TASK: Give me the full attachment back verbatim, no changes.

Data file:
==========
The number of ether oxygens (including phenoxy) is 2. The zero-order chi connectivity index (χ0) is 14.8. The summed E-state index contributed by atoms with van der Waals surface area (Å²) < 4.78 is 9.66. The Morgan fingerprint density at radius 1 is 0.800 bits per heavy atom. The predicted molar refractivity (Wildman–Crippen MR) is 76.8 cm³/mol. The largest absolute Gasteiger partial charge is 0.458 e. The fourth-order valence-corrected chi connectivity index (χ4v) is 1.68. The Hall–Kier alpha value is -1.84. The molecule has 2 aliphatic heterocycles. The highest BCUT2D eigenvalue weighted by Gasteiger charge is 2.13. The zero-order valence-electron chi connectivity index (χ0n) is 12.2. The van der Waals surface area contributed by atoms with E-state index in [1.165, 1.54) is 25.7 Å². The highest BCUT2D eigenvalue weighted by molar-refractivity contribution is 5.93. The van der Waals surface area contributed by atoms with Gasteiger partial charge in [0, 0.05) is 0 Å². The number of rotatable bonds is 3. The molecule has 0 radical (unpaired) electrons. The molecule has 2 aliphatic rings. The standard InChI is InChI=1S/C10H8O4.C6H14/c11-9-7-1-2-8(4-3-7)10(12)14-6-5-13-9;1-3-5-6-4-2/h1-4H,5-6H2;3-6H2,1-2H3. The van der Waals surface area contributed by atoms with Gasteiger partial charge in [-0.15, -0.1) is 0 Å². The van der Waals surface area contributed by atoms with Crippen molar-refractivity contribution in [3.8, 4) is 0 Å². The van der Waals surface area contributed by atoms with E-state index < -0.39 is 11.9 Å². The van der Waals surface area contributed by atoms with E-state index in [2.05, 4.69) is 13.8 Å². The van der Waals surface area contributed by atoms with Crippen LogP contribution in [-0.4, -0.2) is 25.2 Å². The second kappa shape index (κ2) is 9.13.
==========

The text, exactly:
The number of ether oxygens (including phenoxy) is 2. The zero-order chi connectivity index (χ0) is 14.8. The summed E-state index contributed by atoms with van der Waals surface area (Å²) < 4.78 is 9.66. The Morgan fingerprint density at radius 1 is 0.800 bits per heavy atom. The predicted molar refractivity (Wildman–Crippen MR) is 76.8 cm³/mol. The largest absolute Gasteiger partial charge is 0.458 e. The fourth-order valence-corrected chi connectivity index (χ4v) is 1.68. The Hall–Kier alpha value is -1.84. The molecule has 2 aliphatic heterocycles. The highest BCUT2D eigenvalue weighted by Gasteiger charge is 2.13. The zero-order valence-electron chi connectivity index (χ0n) is 12.2. The van der Waals surface area contributed by atoms with E-state index in [1.165, 1.54) is 25.7 Å². The highest BCUT2D eigenvalue weighted by molar-refractivity contribution is 5.93. The van der Waals surface area contributed by atoms with Gasteiger partial charge in [0, 0.05) is 0 Å². The number of rotatable bonds is 3. The molecule has 0 radical (unpaired) electrons. The molecule has 2 aliphatic rings. The standard InChI is InChI=1S/C10H8O4.C6H14/c11-9-7-1-2-8(4-3-7)10(12)14-6-5-13-9;1-3-5-6-4-2/h1-4H,5-6H2;3-6H2,1-2H3. The van der Waals surface area contributed by atoms with Gasteiger partial charge in [-0.15, -0.1) is 0 Å². The van der Waals surface area contributed by atoms with Crippen molar-refractivity contribution in [3.8, 4) is 0 Å². The van der Waals surface area contributed by atoms with E-state index < -0.39 is 11.9 Å². The van der Waals surface area contributed by atoms with E-state index in [2.05, 4.69) is 13.8 Å². The van der Waals surface area contributed by atoms with Crippen LogP contribution in [-0.4, -0.2) is 25.2 Å². The second kappa shape index (κ2) is 9.13.